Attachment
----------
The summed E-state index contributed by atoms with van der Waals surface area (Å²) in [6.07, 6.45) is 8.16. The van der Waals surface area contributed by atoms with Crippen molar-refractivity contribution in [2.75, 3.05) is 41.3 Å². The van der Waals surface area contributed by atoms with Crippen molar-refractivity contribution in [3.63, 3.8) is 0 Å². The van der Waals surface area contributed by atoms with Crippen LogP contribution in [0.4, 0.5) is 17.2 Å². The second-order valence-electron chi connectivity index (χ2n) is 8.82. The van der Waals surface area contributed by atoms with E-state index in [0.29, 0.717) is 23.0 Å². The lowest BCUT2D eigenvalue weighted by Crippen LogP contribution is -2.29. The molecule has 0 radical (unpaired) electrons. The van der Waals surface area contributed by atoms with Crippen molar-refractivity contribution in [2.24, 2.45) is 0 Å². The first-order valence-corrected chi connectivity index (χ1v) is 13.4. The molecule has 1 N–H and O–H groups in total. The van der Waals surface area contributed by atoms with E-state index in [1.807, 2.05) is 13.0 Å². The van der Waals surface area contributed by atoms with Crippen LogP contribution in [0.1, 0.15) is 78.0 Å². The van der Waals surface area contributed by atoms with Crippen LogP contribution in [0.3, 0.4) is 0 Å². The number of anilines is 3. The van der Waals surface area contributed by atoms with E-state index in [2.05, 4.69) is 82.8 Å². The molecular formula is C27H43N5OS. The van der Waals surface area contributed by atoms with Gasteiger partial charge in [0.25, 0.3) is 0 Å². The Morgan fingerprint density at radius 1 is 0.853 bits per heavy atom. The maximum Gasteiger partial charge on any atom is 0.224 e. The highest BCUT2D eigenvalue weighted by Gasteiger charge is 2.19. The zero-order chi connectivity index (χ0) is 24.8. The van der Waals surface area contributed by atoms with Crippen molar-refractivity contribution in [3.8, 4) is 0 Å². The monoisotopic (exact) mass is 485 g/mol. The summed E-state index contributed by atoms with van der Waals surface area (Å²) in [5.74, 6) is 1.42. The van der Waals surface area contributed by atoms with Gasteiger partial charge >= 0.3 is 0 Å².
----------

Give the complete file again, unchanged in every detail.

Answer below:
The summed E-state index contributed by atoms with van der Waals surface area (Å²) in [6.07, 6.45) is 8.16. The van der Waals surface area contributed by atoms with Crippen molar-refractivity contribution in [2.75, 3.05) is 41.3 Å². The van der Waals surface area contributed by atoms with Crippen molar-refractivity contribution in [3.63, 3.8) is 0 Å². The van der Waals surface area contributed by atoms with Crippen LogP contribution in [0.4, 0.5) is 17.2 Å². The second-order valence-electron chi connectivity index (χ2n) is 8.82. The van der Waals surface area contributed by atoms with E-state index in [0.29, 0.717) is 23.0 Å². The lowest BCUT2D eigenvalue weighted by Crippen LogP contribution is -2.29. The molecule has 0 radical (unpaired) electrons. The van der Waals surface area contributed by atoms with Crippen molar-refractivity contribution in [2.24, 2.45) is 0 Å². The first-order valence-corrected chi connectivity index (χ1v) is 13.4. The molecule has 1 N–H and O–H groups in total. The van der Waals surface area contributed by atoms with E-state index in [1.807, 2.05) is 13.0 Å². The van der Waals surface area contributed by atoms with Crippen LogP contribution in [0.1, 0.15) is 78.0 Å². The van der Waals surface area contributed by atoms with Crippen LogP contribution in [0.3, 0.4) is 0 Å². The number of anilines is 3. The van der Waals surface area contributed by atoms with E-state index in [2.05, 4.69) is 82.8 Å². The molecular formula is C27H43N5OS. The van der Waals surface area contributed by atoms with Gasteiger partial charge in [0.25, 0.3) is 0 Å². The Morgan fingerprint density at radius 1 is 0.853 bits per heavy atom. The maximum Gasteiger partial charge on any atom is 0.224 e. The highest BCUT2D eigenvalue weighted by Gasteiger charge is 2.19. The zero-order chi connectivity index (χ0) is 24.8. The van der Waals surface area contributed by atoms with Crippen molar-refractivity contribution in [3.8, 4) is 0 Å². The monoisotopic (exact) mass is 485 g/mol. The summed E-state index contributed by atoms with van der Waals surface area (Å²) in [5.74, 6) is 1.42. The van der Waals surface area contributed by atoms with Gasteiger partial charge >= 0.3 is 0 Å².